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The Big Premiere
Written by Phil Wainman

Finally the date of the Premiere had arrived, 24 June at the Prestigious Sheffield DocFest. It seemed like forever since the cameras stopped rolling and the film being ready to Premiere. We were going by coach, a form of transport I'm not a fan of. Still, surrounded by friends and with the anticipation of finally seeing the film that had been a part of our lives for more than three years, the journey soon passed. We were dropped off at the Showroom Cinema, where Kim Hopkins and Margareta Szabo, the films Director and Producer were waiting for us. It was good to see them.

Although myself and fellow Movie Maker Harry Nicholls had been privately shown some of the footage, we had not seen the Argument. Those dreadful scenes where Harry criticises my film making technique and I lose my temper and end up shouting and swearing at him. I knew they'd be in there, because in Kim's shoes, I'd have put them in. An attractive young Women wearing a Sheffield DocFest badge introduced herself and told me how much she loved us guys and the film. It felt strange to be liked by someone I'd never met before, especially seen as the Premiere hadn't screened yet, but clearly festival organisers get to see advanced screenings. Next I was met by a lady with an American accent, who introduced herself as Leah Marino. She was bouncing with contagious enthusiasm and already saw us guys as friends, although meeting us for the first time. Leah was the films editor and had spent nine months getting to know us, through the many many hours of footage she'd watched, before eventually editing us down to 95 minutes. She had come all the way from Texas, USA to attend the Premiere. There was time to eat, meet important film industry people and relax before the Premiere started.

The film opened with a shot of Colin Egglestone, our oldest member at 89, loading a roll of cine film on to a projector. Colin, who was sat in front of me, loudly exclaimed, "That's Me", in surprise. The scenes where I lose my temper with Harry were kind of hard to watch, but not as bad as I had feared. I guess it's fair to say, I didn't fully take the film in on this first screening, but was very aware of audience reactions like laughing, sad sniffles and even cheering in places. The end credits rolled to a standing ovation. I hadn't expected that. I knew I loved the people on the big screen, as they were my closest friends, but hadn't expected such a strong reaction. We were invited on to the stage for the Question and Answer and again received another standing ovation. Most of the Movie Makers were there, so getting us all on stage, especially with the advanced ago of some of the members, was a slow and clumsy task. The applause continued. The Q & A moderator was Simon Beaufoy, Oscar winning writer of The Full Monty and Slumdog Millionaire, but also an Executive Producer on the film. Simon looking at his hand held tablet, asked a question that made no sense. The technology had let us down and the questions were for the wrong film. He had to improvise and come up with questions off the top of his head. I couldn't tell you now, what questions he asked or what questions the audience asked. I remember holding the microphone and talking to the audience. In my mind, I was full of adrenaline and talking nonsense. I've been told since, that I came across well, but I have no idea what I said. One thing for sure, every Q & A I've done since, I've gone on the stage feeling much calmer and more in control.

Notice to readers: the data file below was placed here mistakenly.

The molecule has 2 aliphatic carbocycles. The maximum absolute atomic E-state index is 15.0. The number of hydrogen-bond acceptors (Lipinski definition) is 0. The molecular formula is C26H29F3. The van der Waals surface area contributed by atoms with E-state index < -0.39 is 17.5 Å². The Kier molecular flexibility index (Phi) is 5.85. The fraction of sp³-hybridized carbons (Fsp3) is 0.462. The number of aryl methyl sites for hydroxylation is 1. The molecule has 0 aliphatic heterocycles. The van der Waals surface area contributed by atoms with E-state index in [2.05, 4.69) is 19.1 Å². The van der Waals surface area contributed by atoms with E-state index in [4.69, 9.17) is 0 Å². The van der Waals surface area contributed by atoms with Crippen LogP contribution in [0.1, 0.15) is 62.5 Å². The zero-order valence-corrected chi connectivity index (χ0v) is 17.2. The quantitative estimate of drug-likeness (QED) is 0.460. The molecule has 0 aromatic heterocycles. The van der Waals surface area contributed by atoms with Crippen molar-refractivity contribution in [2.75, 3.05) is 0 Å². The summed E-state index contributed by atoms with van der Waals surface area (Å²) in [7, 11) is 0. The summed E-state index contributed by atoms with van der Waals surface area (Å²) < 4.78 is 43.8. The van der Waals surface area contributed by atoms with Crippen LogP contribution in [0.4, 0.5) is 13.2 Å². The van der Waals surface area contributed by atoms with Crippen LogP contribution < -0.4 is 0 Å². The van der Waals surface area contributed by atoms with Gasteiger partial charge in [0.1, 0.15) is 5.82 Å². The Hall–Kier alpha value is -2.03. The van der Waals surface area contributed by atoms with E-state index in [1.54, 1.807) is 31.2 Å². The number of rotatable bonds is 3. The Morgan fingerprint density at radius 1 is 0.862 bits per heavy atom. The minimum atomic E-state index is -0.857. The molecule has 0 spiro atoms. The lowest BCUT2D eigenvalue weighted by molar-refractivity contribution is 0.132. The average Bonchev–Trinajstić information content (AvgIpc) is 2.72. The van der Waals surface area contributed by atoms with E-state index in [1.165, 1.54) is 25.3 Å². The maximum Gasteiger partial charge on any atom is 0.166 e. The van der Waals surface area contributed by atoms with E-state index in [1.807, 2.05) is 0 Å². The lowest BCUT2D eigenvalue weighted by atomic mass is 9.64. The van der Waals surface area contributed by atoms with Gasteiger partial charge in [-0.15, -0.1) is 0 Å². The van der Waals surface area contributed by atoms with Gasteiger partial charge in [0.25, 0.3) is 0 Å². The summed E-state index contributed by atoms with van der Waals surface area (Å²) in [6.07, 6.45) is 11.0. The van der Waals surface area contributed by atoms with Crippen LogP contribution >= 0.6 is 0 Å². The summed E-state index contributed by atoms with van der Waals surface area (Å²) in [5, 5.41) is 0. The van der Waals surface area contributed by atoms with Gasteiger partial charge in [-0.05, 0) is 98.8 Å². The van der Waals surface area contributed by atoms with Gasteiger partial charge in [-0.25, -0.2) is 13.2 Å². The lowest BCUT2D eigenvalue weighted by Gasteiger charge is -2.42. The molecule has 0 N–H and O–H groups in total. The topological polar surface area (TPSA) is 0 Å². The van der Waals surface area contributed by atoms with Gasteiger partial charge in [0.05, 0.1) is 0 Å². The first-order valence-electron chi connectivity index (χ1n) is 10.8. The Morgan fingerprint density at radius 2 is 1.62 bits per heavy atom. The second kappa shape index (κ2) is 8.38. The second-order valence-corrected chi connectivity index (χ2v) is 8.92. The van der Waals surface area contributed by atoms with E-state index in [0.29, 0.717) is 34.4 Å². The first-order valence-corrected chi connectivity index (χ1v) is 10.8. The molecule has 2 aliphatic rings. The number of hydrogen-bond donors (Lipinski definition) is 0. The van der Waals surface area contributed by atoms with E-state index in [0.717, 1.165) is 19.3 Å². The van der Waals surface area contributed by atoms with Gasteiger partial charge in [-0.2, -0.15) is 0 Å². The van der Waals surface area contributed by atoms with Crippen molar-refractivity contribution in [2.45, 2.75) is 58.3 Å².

After the screening we were invited to an after show party, for various people involved in the film festival. I remember meeting and chatting with lots of people, before eventually getting back on the coach to take us back to Bradford. It had been one hell of a day and the first of many interesting experiences I'd have over the next six plus months, touring and promoting the film.

Five days later, at the aftershow party of the last day of DocFest, it was announced that A Bunch of Amateurs had won the Audience Award. This means it had been voted best documentary by the majority of the festivals audience. It's fair to say that we couldn't have got off to a better start.

26 November 2022